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Rwanda plan ‘is in the public interest’, Home Office told court

A view of Kigali, in Rwanda (Flora Thompson/PA)
A view of Kigali, in Rwanda (Flora Thompson/PA)

Home Office lawyers told the High Court the Government’s plan to send migrants to Rwanda must not be stopped by legal action, despite warnings the policy is unlawful.

Home Secretary Priti Patel’s department insisted the agreement with the east African nation is in the public interest to deter Channel crossings amid the UN’s refugee agency the UNHCR having reservations about the process.

The first phase of the legal bid to block the plan took place on Friday ahead of the inaugural flight, which is due to take off on Tuesday.

Lawyers brought action on behalf of two migrants due to be on the first flight, alongside the Public and Commercial Services union (PCS), which represents more than 80% of Border Force staff, as well as groups Care4Calais and Detention Action are challenging the policy on behalf of everyone affected.

Priti Patel visit to Rwanda
Home Secretary Priti Patel and Rwandan minister for foreign affairs and international co-pperation, Vincent Biruta, signed a “world-first” migration and economic development partnership (Flora Thompson/PA)

In written submissions, Home Office lawyers urged the court to reject the application, arguing that it “fails at the first stage”, adding: “The claimants have not identified a serious issue to be tried, still less the strong case they allege for the grant of relief at trial.”

In the court documents, Rory Dunlop QC and Mathew Gullick QC, for the department, said: “The application for interim relief should be dismissed.

“In the alternative, any order for interim relief should be limited.”

They said there was a “strong public interest in permitting these removals to proceed as scheduled” and a “clear public interest in deterring the making of dangerous journeys and the activities of criminal smugglers”.

Raza Husain QC, for the claimants, told the High Court a Home Office document used by the department in the claim was “replete with the suggestion that the UNHCR (the UN refugee agency) has given this plan a green light”.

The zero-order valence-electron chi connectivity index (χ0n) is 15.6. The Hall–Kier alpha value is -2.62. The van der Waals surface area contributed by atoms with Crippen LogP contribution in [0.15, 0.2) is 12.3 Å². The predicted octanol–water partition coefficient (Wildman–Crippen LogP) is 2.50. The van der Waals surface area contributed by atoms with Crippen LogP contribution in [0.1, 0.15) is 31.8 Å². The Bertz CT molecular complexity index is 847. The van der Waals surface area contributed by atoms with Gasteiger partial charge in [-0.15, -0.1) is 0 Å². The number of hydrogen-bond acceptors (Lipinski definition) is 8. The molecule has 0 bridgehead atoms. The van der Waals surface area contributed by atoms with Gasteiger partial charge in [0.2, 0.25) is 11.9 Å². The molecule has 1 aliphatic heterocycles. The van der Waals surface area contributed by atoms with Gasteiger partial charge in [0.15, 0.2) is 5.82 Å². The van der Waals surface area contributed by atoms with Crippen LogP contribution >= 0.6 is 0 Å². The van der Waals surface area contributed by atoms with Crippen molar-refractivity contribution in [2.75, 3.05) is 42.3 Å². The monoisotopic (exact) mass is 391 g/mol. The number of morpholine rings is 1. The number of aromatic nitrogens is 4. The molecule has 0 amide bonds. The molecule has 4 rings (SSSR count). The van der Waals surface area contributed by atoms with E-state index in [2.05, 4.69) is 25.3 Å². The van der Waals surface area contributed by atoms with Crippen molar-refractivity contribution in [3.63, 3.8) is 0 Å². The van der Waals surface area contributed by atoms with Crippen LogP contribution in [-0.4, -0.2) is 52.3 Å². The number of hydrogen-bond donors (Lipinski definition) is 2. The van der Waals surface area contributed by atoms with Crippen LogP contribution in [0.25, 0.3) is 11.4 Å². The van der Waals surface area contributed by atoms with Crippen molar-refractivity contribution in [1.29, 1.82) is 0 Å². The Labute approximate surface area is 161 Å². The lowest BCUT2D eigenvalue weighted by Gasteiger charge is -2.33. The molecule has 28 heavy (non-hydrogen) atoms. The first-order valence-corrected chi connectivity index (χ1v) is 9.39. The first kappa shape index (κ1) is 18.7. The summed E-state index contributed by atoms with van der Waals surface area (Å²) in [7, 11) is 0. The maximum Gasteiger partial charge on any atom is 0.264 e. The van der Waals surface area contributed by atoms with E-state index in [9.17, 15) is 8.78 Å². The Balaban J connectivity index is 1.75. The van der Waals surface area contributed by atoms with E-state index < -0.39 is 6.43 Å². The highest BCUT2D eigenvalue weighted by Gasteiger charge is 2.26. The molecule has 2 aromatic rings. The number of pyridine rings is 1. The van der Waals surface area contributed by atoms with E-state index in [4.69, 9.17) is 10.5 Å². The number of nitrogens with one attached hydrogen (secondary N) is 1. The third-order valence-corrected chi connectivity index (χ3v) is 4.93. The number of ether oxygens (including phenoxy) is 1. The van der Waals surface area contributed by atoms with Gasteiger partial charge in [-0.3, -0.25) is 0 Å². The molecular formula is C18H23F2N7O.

“Regrettably, the material in this application demonstrates that to be misleading,” he added.

The UNHCR, had a number of concerns about the asylum process in Rwanda, including discriminatory access to asylum, including for LGBT people, a lack of legal representation and interpreters, and difficulties in appealing, the court heard.

Mr Husain said: “These are concerns that have been communicated to the UK authorities and yet the secretary of state’s position … is that the UNHCR has given this plan a green light.

“That is a false claim.”

Laura Dubinsky QC. for UNHCR, which is intervening in the claim, said there had been “inaccuracies” in the way the agency’s views had been described by the Home Office.

She told the court that the agency is concerned about the risk of “serious, irreparable harm” caused to refugees sent to Rwanda, adding the body “in no way endorses the UK-Rwandan arrangement”.

“UNHCR is not involved in the UK-Rwanda arrangement, despite assertions to the contrary made by the Secretary of State,” she later said.

Ms Dubinsky said the agency had “serious concerns about Rwandan capacity”, adding: “UNHCR itself is not in a position to rectify those deficiencies.

“The problems described are deep-rooted structural problems, they are not capable of speedy resolution,” the barrister continued.

She also told the High Court in London that UNHCR has had “a number of meetings” with the Home Office and has said they believe the policy is unlawful.

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